Angry Newsom Wants Answers From PG&E
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Angry Newsom Wants Answers From PG&E

KTVU | August 20, 2005

SAN FRANCISCO -- A 40-year-old woman burned in the fiery explosion that shook a downtown shopping district remained hospitalized Saturday in critical but stable condition, a hospital spokeswoman said.

Pacific Gas & Electric officials, meanwhile, were trying to pinpoint the cause of Friday's blast in an underground electric transformer outside the Crocker Galleria mall. No other people were injured, but the explosion shattered windows at a Polo Ralph Lauren clothing store, authorities said.

After meeting with company representatives, an angry San Francisco Mayor Gavin Newsom publicly demanded ramped up inspections and more accountability from the city's utility company.

Newsom said he wanted the company to begin inspecting every vault in the city.

"Enough is enough. Excuses be damned, there will be accountability," Newsom told the San Francisco Chronicle. "It's not good enough to say, `I'm sorry.' They need to take this very seriously."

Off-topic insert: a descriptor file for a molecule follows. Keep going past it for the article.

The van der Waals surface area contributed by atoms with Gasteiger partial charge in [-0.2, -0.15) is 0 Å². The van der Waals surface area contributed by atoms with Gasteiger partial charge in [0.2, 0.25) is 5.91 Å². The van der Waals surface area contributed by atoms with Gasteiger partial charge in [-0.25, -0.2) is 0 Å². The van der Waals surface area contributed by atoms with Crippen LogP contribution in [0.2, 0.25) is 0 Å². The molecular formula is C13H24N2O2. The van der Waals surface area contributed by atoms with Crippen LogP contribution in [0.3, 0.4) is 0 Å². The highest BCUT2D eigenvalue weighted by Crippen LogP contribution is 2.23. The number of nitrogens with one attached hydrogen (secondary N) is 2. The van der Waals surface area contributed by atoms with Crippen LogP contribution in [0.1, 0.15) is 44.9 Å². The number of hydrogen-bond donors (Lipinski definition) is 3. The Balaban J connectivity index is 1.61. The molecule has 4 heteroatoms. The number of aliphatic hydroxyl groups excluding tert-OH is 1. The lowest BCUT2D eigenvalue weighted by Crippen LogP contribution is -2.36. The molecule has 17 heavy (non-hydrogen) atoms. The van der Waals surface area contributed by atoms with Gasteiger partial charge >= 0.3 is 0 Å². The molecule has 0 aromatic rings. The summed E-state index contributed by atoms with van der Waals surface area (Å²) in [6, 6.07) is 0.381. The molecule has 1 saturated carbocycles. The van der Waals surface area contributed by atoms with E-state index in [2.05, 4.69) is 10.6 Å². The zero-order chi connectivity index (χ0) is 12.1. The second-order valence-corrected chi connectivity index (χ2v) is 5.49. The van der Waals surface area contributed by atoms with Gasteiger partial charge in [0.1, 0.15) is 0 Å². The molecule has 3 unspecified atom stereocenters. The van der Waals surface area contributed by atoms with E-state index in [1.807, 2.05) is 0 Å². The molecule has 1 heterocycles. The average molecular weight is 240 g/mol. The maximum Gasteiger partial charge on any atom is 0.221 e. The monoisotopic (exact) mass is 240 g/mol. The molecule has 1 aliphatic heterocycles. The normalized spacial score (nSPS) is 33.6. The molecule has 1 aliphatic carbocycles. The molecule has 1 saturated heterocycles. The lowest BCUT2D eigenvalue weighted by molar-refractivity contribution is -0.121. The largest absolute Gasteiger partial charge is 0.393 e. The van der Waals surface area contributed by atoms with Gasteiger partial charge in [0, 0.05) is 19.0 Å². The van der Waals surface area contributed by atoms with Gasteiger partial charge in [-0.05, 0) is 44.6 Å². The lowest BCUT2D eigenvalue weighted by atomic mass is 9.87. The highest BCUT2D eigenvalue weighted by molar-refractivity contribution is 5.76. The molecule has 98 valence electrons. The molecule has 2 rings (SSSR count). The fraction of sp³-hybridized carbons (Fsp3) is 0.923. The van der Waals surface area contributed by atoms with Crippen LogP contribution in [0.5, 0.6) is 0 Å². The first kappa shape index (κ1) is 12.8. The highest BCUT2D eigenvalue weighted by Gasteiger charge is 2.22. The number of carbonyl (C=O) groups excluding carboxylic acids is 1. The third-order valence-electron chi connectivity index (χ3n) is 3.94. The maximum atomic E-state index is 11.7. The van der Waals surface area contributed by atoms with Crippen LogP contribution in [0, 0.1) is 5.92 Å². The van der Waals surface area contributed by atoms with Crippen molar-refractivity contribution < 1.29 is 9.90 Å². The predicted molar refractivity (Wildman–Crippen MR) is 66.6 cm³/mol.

PG&E said Saturday the utility would begin inspecting other vaults for problems. The company maintains underground equipment in approximately 540 vaults in San Francisco.

"We are going to bring in an independent, outside expert to investigate why this transformer equipment failed, and determine what that means for the equipment in the other underground vaults we have in San Francisco, and throughout Northern and Central California," Gordon R. Smith, president and chief executive officer of PG&E, said in a statement Saturday.

Newsom called the explosion part of a string of PG&E mishaps and accidents that have caused problems for the city in the past couple of years.

Newsom questioned the company's reliability in March after a fire at a substation at Eighth and Mission streets knocked out power to 22,000 customers. A fire at the same substation left more than 100,000 residents and stores without power the weekend before Christmas in 2003.

PG&E officials said that such transformers, which change electricity from one voltage to another, have a life expectancy of 40 years and that under state law the utility is required to inspect them annually.

Paul Moreno, a spokesman for PG&E, said the transformer beneath Kearny Street was inspected within the last year, although he didn't know an exact date.

The burn victim, whose name has not been released, was burned on her head and neck by the blast and is being treated at St. Francis Memorial Hospital's burn unit.

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